The Elusive Clutchy Hopkins & Fat Albert Einstein Step Out Of The Shadows

Two of the music industry’s most elusive characters agreed to an interview and share a track from their upcoming album “High Desert Low Tide”.

“High desert crunch meets city life punch for this collaborative project in sound”. Instrumental elements of Soul, Jazz, Hip Hop, Rock and tons more resonate throughout the record. Acoustic and electric instrumentation set the tone, and in their individual styles Clutchy & Fatty navigate your journey through psych-folk caverns of cactus dust to bloodshot rust-covered marine layer funk. It’s completely distinctive, original, and fresh, paying homage to the past, present and future. Visionary Folk-Funk.


Mike Jones: To be honest I’m surprised you two agreed to an interview so let’s dive on in. Clutchy, you’re now 12 years into the Clutchy Hopkins project. How has it evolved since its inception?

Clutchy: It has grown from making music with family and friends in mom’s garage to touching people across the world. It is a trip and thank you to everyone for your love and support.

You’ve released collaboration records with Shawn Lee and Lord Kenjamin in the past, and now Fat Albert Einstein (or Fatty). What sparked this particular collaboration between you two and how did you guys connect?

Clutchy: I met Fat Albert Einstein through Los Angeles emcee Dr. Oop. He invited me to Monmouth Temple to meet which led to jamming with him and a couple of his roommates. Fatty was playing some funky drums resulting in a friendship and recording. Now it is recorded history!

Fatty: It’s been an organic friendship from the beginning. I first heard Clutchy Hopkins when I was living at the Monmouth Temple. Dr. Oop was playing a new “beat tape” that caught my attention. I was drawn instantly… and as it turned out it was Clutchy. A week or two later, the phone rings, I answer and it was a call for Droop. He wasn’t home, so I ask to take a message, “Yeah this is Clutchy Hopkins”. I was like “Yo! that beat tape is so fresh man!” I asked if he played the instruments and he said “yeah”. I was like “Yeah! That’s right!” We talked for a bit about music and records and hit it off. He said he was digging a CD of my band Team Scrub that Droop laced him with so we decided to link up for some sessions. We had lots of fun. This was in 2005… that led to trips back and forth from LA to the Mojave… lots of sounds put down and blessed up that resulted in this record here.

Amazing! It sounds like it was meant to be. Because of your elusive personas will you be bringing the Clutchy & Fatty project to a live performance setting?

Fatty: Ha! We’ve talked about that, but then usually start recording stuff and forget about it.

Clutchy: Possibly, time will tell! Would love to travel to South America, Central America, Mexico, Canada, Africa, Mideast, Europe, Asia, Australia, Greenland, and Antarctica.

Can you give us a bit of a peak into the studio? It sounds like you guys were using a hundred different instruments, most of which sound modified or hand made. What did you use and where did you get them from?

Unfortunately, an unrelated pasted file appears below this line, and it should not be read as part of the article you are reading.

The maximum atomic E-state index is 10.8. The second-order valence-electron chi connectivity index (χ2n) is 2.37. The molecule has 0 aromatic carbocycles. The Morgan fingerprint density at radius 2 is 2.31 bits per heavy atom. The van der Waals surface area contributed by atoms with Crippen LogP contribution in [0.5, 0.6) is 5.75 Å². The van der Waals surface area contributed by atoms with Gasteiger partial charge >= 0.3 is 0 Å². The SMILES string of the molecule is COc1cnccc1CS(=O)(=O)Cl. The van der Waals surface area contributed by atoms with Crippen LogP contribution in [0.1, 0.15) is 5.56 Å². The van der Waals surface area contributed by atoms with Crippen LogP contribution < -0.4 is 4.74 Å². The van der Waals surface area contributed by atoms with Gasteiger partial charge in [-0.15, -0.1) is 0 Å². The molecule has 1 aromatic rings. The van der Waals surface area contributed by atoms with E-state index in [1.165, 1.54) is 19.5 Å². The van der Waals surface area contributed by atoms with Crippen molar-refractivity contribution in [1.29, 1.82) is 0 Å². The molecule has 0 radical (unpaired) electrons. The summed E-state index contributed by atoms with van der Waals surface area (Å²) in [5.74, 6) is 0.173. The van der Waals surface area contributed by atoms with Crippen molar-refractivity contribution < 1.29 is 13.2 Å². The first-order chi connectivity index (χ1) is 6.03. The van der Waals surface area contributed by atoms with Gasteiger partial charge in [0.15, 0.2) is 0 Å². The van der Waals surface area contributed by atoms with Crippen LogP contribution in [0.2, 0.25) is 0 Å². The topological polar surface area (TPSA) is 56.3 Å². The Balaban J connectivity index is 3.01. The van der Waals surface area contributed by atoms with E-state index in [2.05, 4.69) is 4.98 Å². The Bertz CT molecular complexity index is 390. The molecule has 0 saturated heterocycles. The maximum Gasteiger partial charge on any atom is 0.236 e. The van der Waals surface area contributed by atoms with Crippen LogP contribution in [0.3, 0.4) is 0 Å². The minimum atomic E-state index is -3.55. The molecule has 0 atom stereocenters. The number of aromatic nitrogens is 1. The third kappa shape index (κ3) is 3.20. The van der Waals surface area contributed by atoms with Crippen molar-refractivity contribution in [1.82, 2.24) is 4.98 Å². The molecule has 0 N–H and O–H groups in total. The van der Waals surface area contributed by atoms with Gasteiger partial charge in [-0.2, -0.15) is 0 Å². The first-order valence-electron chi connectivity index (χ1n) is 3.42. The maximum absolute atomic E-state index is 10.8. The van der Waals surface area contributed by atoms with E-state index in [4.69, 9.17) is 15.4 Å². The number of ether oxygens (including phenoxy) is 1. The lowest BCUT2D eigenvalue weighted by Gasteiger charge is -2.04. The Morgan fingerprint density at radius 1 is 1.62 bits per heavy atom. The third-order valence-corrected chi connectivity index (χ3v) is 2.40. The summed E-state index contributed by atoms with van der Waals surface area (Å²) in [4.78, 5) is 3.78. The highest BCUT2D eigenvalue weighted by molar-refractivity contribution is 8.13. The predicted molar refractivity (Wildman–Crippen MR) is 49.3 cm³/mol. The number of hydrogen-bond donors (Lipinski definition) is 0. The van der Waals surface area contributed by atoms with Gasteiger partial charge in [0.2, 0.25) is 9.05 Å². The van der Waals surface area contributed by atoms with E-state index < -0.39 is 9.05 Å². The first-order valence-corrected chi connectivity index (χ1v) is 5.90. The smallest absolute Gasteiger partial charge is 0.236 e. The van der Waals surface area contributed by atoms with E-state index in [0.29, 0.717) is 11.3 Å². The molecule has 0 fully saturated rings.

Clutchy: We probably do have a hundred different instruments. We used drums, bass, guitar (Estin Lipscomb), piano, organ, keyboards (Rhodes, Wurly, Korg Polyphonic Ensemble to name a few), assorted flutes, horns and whistles, vibes, marimba, and tons of assorted percussions. I pick up any interesting instrument I see. Most are thrift and swap pickups and the rest are gifts. I do hand make some percussions and flutes and definitely use modifications to get the sound I am looking for.

A lot of the songs have a very visual or cinematic feeling to them. Have you ever considered doing a movie score or soundtrack?

Fatty: Yes bring the film work! It’s always a fun challenge to create differently than the normal studio process. Having visual cues and themes bring sounds that can grow and live in a different way. In a way I always feel as if I’m scoring the now.

Clutchy: Yes, for the right project… you hiring? I was fortunate to contribute a song to the film “My Beautiful Broken Brain” by Sophie Robinson and Lotje Sodderland. It is a heartfelt and inspiring documentary of Lotje’s journey to recover and rehabilitate after a hemorrhagic stroke. Peep it!

I will for sure. There are a ton of different styles and genres referenced in this album. What were your biggest influences? (not limited to musical styles).

Fatty: I’m driven by the music first. I get lost in it, consumed. Then comes the feelings for my wife and children, family, earth… the elements. All things become the direct influence be it natural or not. The nature of our surroundings, living or animated. Emotions tend to arrange my colour palate and are reflected in it some way, be they in light or dark tones. I will say that, while recording, I fall under the influence of the composition as a whole, like in painting, allowing the song to guide me to its destination.

Clutchy: Biggest influences are Spirit, family, friends, nature, stars, wildlife, trees, plants, flowers, herbs, flavours, spices, Art & Music, J.S. Valencia, vinyl, cassettes, books, film, music from other countries (Cumbia, Arabic, Ethiopian), Jazz, Blues, Hip Hop, graffiti, Mochilla Productions, public and college radio, life experience, sights and sounds!

This one is more for Clutchy, but if there was a Clutchy Hopkins biopic, who would play the lead?

Clutchy: Ralph Macchio with a full grown beard and flannel directed by Shaw Brothers.

Fatty: Hahahaha! I’ll do all your stunts.

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“High Desert Low Tide” releases March 3, 2017

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